Following an afternoon of melancholy closure, the Michigan women’s soccer team’s seniors fell to their knees as the clock hit zeros.
An adequate defensive effort and late inspiration on offense were overshadowed by another showcase in finishing failure for the Wolverine Sunday, who lost to move to 2-6-2 in Big Ten play with the 1-0 loss to Indiana. The team finished on a 1-4 skid, and all losses were shutouts.
In a disappointing season for the reigning Big Ten tournament champions, Michigan’s stagnant offense was a problem throughout. The 1-0 loss came against a struggling Indiana team who picked up just their third win on the season’s final day. Ending in shutout style felt like a fitting end to a season full of finishing woes. The Wolverines – that entered the season with Big Ten championship aspirations – could not seem to find the goal.
“We would love to create a few more opportunities and better looks in front of the goal,” Michigan coach Jennifer Klein said.
With some inexperienced players and a general lack of communication, those opportunities on goal were a rarity for Michigan on Sunday. Even when the Wolverines did come across opportunities they failed to convert the opportunities into points on the scoreboard.
“In moments we just didn’t get the breaks that we needed,” Klein said.
The lack of breaks on Sunday encapsulated a wider season-long offensive struggle. While the defense has kept the team in games, 14 of the Wolverines’ 18 matches ended with fewer than two goals scored. In eight of those, Michigan failed to tally a single goal and the team’s record bore the price of that inability to score.
In some situations the offense has gotten good looks, and simply could not find the net. Senior forward Hannah Blake had an opportunity in the 29th minute and senior forward Lily Farkas had another in the 81st, both clean looks inside the goalie box, and both blocked by Indiana’s Bethany Kopel.
While Klein deflected when asked about the offensive play, heading into next year, the Wolverines hope to bounce back – much like they did a season ago after the COVID year in 2020.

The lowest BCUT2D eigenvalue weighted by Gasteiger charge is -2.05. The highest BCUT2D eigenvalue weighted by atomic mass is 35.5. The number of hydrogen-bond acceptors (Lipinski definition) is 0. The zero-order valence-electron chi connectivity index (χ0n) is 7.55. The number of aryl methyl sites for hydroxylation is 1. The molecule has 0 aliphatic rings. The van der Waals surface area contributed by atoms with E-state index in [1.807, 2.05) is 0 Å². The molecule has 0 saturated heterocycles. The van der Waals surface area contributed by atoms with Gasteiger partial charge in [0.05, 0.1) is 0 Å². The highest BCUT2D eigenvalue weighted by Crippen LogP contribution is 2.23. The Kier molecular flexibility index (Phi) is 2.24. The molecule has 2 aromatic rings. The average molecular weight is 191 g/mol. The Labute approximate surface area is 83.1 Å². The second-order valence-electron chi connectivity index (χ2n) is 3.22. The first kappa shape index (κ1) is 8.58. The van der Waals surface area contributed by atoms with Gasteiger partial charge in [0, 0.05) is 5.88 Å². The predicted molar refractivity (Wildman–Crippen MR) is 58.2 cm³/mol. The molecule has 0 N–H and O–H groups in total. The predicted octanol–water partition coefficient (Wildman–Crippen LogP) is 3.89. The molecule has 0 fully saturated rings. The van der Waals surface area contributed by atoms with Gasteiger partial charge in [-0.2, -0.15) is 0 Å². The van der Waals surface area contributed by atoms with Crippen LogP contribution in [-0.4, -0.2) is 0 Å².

“I can’t help but see some parallels to the 2020 year and how we came back even better in 2021,” Klein said. “I’m hoping that in this year, in ’22, this hardship that we face will make us better and we will find the good in it, and be all the more prepared, ready to go for 2023.”
Looking forward on the issues of communication and experience, Michigan will try to reload with a new recruiting class.
“When it comes to a soccer standpoint, or specifically when it comes to some personnel that we need to go find in the recruiting, we’ll have time to look into that,” Klein said.
Perhaps that recruiting will translate into young talent that will be able to finish around the goalie box. After this season’s offensive struggles, Klein remained positive about the growth that young players experienced.
“We got a lot of really young players opportunity on the field the whole season and that’s a positive,” Klein said. “Any time you can give experience to your younger players it’s only gonna make them better.”
While this might be a silver lining, if the Wolverines want to find success next year, they must find a way to solve the issues at hand – finishing offensive possessions and scoring goals.
And games like Sunday’s must become an anomaly.